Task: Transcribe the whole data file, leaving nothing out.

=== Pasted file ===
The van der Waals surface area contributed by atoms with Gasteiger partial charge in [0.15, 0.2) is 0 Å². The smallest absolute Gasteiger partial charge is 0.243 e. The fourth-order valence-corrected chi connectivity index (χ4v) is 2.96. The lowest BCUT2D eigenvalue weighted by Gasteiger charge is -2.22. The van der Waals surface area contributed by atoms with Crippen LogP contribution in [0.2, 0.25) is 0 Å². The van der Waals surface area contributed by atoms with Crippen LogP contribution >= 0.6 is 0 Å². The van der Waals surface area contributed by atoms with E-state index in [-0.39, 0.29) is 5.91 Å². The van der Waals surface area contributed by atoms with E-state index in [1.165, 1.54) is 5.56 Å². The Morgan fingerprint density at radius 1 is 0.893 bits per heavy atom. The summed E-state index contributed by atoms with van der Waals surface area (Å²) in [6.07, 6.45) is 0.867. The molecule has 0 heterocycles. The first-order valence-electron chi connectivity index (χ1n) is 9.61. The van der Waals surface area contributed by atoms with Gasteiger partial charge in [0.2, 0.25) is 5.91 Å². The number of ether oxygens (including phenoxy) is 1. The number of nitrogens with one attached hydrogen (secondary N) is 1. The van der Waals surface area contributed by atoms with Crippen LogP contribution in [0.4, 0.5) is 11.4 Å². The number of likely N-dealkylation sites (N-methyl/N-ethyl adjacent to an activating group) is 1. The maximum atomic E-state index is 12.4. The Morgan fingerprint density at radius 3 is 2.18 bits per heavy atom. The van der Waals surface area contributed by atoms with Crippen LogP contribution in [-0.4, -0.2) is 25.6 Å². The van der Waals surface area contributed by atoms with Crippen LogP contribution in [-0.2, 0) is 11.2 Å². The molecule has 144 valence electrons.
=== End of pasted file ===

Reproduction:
The van der Waals surface area contributed by atoms with Gasteiger partial charge in [0.15, 0.2) is 0 Å². The smallest absolute Gasteiger partial charge is 0.243 e. The fourth-order valence-corrected chi connectivity index (χ4v) is 2.96. The lowest BCUT2D eigenvalue weighted by Gasteiger charge is -2.22. The van der Waals surface area contributed by atoms with Crippen LogP contribution in [0.2, 0.25) is 0 Å². The van der Waals surface area contributed by atoms with Crippen LogP contribution >= 0.6 is 0 Å². The van der Waals surface area contributed by atoms with E-state index in [-0.39, 0.29) is 5.91 Å². The van der Waals surface area contributed by atoms with E-state index in [1.165, 1.54) is 5.56 Å². The Morgan fingerprint density at radius 1 is 0.893 bits per heavy atom. The summed E-state index contributed by atoms with van der Waals surface area (Å²) in [6.07, 6.45) is 0.867. The molecule has 0 heterocycles. The first-order valence-electron chi connectivity index (χ1n) is 9.61. The van der Waals surface area contributed by atoms with Gasteiger partial charge in [0.2, 0.25) is 5.91 Å². The number of ether oxygens (including phenoxy) is 1. The number of nitrogens with one attached hydrogen (secondary N) is 1. The van der Waals surface area contributed by atoms with Crippen LogP contribution in [0.4, 0.5) is 11.4 Å². The number of likely N-dealkylation sites (N-methyl/N-ethyl adjacent to an activating group) is 1. The maximum atomic E-state index is 12.4. The Morgan fingerprint density at radius 3 is 2.18 bits per heavy atom. The van der Waals surface area contributed by atoms with Crippen LogP contribution in [-0.4, -0.2) is 25.6 Å². The van der Waals surface area contributed by atoms with Crippen LogP contribution in [-0.2, 0) is 11.2 Å². The molecule has 144 valence electrons.